The entire score of "Jesus Christ Superstar" arranged and performed as heavy metal. That's the concept of this imaginative and artistically successful two-CD project from producer-musician Gerard K. Gonsalves and Tin Idols Productions.
Slack key is so much a part of the local music scene that it is easy to overlook other guitar traditions here. Ian O'Sullivan follows in the footsteps of Charles Michael Brotman and Jeff Peterson in bringing some of those other traditions to the fore.
An "overnight success" is almost always many years in the making. Not to jinx it, but Justin Young's career trajectory, from the release of his debut album, "No Better Time Than Now," in 1996 to his latest effort, "Makai," is a perfect example.
Kuana Torres Kahele is following his Na Hoku Hanohano Award-winning Christmas album, "Hilo for the Holidays," with "Kahele," a 14-song collection of original songs that will be released next month. He's started the countdown to its release with this download-only single.
The Green — Na Hoku Hanohano Award-winner in 2011 for its self-titled debut album — starts the countdown to the Aug. 20 release of the group's third full-length album with two download-only singles, "Take Me On" and "Something About It." • Also: "Key" by Victoria Vox
Bay Area ki hoalu (slack key) guitarist Patrick Landeza made history last month when his album "Slack Key Hauka‘i" won a 2013 Na Hoku Hanohano Award. It was the first time a nonresident artist and a download-only project has won the slack key category.
"Maliu" by Ikaika Blackburn: The Hawaiian falsetto singer brings the 3-D revival to Hawaii's record industry with the illustrations for his album's liner notes booklet (3-D glasses included). • Also: "This Wave" by Stef Muzic
Tony Conjugacion's performance credits stretch from Broadway (where he performed as Tony C. Avanti in "Miss Saigon") to "TC2000," an avant-garde pairing of Hawaiian chant with mainstream electronic dance music. • Also: "Take 2" by Herb Ohta Jr. and Jon Yamasato
Hawaii's music has been enriched by the contributions of several families in which talent extends from one generation to the next. This aptly named album by Herb "Ohta-san" Ohta and his son, Herb Ohta Jr., is an excellent example.
If the top Brill Building pop songwriting teams of the late '50s and early '60s had been tracking what Dick Dale and the Beach Boys were doing in Southern California, and if the Beach Boys and Jan and Dean had spent more time in Hawaii, they all might have come together to create a group like the Dukes of Surf.
Beautiful acoustic Hawaiian music played in the old Hawaiian style and recorded to preserve and perpetuate the language and traditional music of Hawaii — that's what Nate Kana‘e's economically packaged album is all about.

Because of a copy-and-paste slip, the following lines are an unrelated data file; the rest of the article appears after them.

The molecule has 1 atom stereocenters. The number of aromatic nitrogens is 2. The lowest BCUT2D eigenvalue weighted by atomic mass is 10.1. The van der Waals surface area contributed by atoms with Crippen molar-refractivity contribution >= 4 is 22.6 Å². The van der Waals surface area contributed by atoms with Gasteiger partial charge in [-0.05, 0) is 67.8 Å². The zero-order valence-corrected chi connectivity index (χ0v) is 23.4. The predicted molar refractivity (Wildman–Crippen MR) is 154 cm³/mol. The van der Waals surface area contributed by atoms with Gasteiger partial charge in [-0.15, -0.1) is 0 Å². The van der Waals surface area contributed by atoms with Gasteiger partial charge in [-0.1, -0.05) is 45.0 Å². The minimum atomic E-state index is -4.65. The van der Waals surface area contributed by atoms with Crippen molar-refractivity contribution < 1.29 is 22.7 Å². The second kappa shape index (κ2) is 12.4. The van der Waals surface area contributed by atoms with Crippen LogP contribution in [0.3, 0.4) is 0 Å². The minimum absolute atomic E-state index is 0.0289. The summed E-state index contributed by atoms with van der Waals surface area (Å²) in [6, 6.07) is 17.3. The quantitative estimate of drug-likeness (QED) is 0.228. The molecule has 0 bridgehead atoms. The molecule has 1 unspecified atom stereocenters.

Troy Fernandez holds an important place in contemporary local music for his work as a member of the Ka‘au Crater Boys with Ernie Cruz Jr. in the '90s. The duo won the Hoku Award for contemporary album of the year two years in a row.
Kupaoa — the husband-and-wife duo of Kellen Paik and Kalikolihau Hannahs Paik — goes from triumph to triumph with its third album. A majority of the songs are written by the couple or by Kellen working with other collaborators.
Mailani Makainai broke out big as one-half of the pop duo Keahiwai; the group's debut album won two Na Hoku Hanohano Awards in 2002. Mailani and producer Dave Tucciarone keep the instrumentation uncluttered.
The words "island music" on the cover of Manu Boyd's first solo album may confuse folks for whom the phrase is a euphemism for Jamaican-influenced music. No, Boyd hasn't jumped on the Jawaiian bandwagon.
Weldon Kekauoha's third solo effort, released last fall and a 2013 Grammy finalist for regional roots album, celebrates the richness of Hawaiian music with classic compositions by Helen Desha Beamer and Lena Machado and a larger collection of newly written songs by ‘Iliahi Paredes and Kainani Kahaunaele.
Daniel Ho explores a new genre of cross-cultural island music with an imaginative and impressively packaged album, "On a Gentle Island Breeze," which was nominated for a 2013 Grammy Award in the regional roots music album category.
It's been 28 years since Na Leo — then performing as Na Leo Pilimehana — debuted as the 1984 winners of the original I-94 "Brown Bags to Stardom" talent contest. A dozen-plus Na Hoku Hanohano Awards later, Na Leo's newest release is a major new title in modern Hawaiian music.
Soft-spoken recording artists are easily overlooked in an industry often driven by hyperbole and hype. Nathan Aweau's new "‘Io" album is a timely reminder of his unusually diverse repertoire as a singer, musician and songwriter. • Also: "Sweet Embrace" by ManoaDNA
Rolling Stone magazine has made itself the subject of ridicule in recent years with its lists of the "Greatest (fill in the blank) of All Time" — as if "all time" began only around 1940 and doesn't have billions of years yet to run.
Louis "Moon" Kauakahi writes in the liner notes of Ho‘okena's newly released 11th album that the title can be translated three ways: "past recollection," "a turning point" and "a time of change." All three translations apply.
Kuana Torres Kahele — a multiple Na Hoku Hanohano award-winner as a member of Na Palapalai and also as a solo artist — achieves another artistic triumph with this recently released album of Christmas music.
"‘Get a Job' Soundtrack" by Barefoot Natives » Eric Gilliom and Willie K return with the soundtrack album from the duo's 2011 comedy film. The local film was released on DVD last week so fans can enjoy the work in both formats. • Also: "Ukulele Dance" by Taimane
"Legacy" by Kapala: The responsibilities of being Hawaiian — a legacy from previous generations to be shared with those who will follow — is the theme of this collection of new original Hawaiian and hapa haole songs. • "Nani Ahiahi" by Agnes Kimura
When an artist of Henry Kapono Ka‘aihue's stature revisits his older work, the results are always noteworthy. That's true of the 15th-anniversary "special edition" re-release of his 1997 "Home in the Islands" album.
Jake Shimabukuro has explored many ideas with his music since stepping forward as a solo artist: electronic effects, high-speed strumming and the meticulous technique he has described as respecting the space between the notes.